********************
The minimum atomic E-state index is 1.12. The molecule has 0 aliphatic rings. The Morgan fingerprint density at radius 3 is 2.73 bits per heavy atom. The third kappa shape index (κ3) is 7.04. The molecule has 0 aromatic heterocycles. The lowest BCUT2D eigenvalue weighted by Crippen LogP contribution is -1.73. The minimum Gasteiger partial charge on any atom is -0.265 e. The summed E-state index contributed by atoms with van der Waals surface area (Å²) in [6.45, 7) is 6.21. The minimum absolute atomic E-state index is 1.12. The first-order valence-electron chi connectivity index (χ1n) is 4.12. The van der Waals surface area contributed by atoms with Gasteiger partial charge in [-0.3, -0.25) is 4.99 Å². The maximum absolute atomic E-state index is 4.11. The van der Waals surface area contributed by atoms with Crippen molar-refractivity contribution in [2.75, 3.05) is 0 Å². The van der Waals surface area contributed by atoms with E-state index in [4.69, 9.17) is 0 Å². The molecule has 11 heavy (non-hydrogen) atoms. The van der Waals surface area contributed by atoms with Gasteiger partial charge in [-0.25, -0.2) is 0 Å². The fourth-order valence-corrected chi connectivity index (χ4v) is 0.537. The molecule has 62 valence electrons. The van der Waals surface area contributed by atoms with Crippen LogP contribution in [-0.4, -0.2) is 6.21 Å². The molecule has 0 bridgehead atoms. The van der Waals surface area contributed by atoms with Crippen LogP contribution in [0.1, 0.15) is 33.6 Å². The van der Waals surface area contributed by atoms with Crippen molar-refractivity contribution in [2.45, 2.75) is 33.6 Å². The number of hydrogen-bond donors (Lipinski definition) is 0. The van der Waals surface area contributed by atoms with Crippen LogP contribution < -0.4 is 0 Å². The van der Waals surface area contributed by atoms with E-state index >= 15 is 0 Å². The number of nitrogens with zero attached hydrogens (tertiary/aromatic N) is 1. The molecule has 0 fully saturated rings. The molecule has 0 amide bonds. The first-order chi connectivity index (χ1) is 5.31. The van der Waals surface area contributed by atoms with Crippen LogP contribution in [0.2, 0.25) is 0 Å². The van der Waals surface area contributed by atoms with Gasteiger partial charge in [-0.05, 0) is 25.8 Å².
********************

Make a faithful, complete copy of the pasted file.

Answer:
The minimum atomic E-state index is 1.12. The molecule has 0 aliphatic rings. The Morgan fingerprint density at radius 3 is 2.73 bits per heavy atom. The third kappa shape index (κ3) is 7.04. The molecule has 0 aromatic heterocycles. The lowest BCUT2D eigenvalue weighted by Crippen LogP contribution is -1.73. The minimum Gasteiger partial charge on any atom is -0.265 e. The summed E-state index contributed by atoms with van der Waals surface area (Å²) in [6.45, 7) is 6.21. The minimum absolute atomic E-state index is 1.12. The first-order valence-electron chi connectivity index (χ1n) is 4.12. The van der Waals surface area contributed by atoms with Gasteiger partial charge in [-0.3, -0.25) is 4.99 Å². The maximum absolute atomic E-state index is 4.11. The van der Waals surface area contributed by atoms with Crippen molar-refractivity contribution in [2.75, 3.05) is 0 Å². The van der Waals surface area contributed by atoms with E-state index in [4.69, 9.17) is 0 Å². The molecule has 11 heavy (non-hydrogen) atoms. The van der Waals surface area contributed by atoms with Gasteiger partial charge in [-0.25, -0.2) is 0 Å². The fourth-order valence-corrected chi connectivity index (χ4v) is 0.537. The molecule has 62 valence electrons. The van der Waals surface area contributed by atoms with Crippen LogP contribution in [-0.4, -0.2) is 6.21 Å². The molecule has 0 bridgehead atoms. The van der Waals surface area contributed by atoms with Crippen LogP contribution in [0.1, 0.15) is 33.6 Å². The van der Waals surface area contributed by atoms with Crippen molar-refractivity contribution in [2.45, 2.75) is 33.6 Å². The number of hydrogen-bond donors (Lipinski definition) is 0. The van der Waals surface area contributed by atoms with Crippen LogP contribution < -0.4 is 0 Å². The van der Waals surface area contributed by atoms with E-state index >= 15 is 0 Å². The number of nitrogens with zero attached hydrogens (tertiary/aromatic N) is 1. The molecule has 0 fully saturated rings. The molecule has 0 amide bonds. The first-order chi connectivity index (χ1) is 5.31. The van der Waals surface area contributed by atoms with Crippen LogP contribution in [0.2, 0.25) is 0 Å². The van der Waals surface area contributed by atoms with Gasteiger partial charge in [-0.05, 0) is 25.8 Å².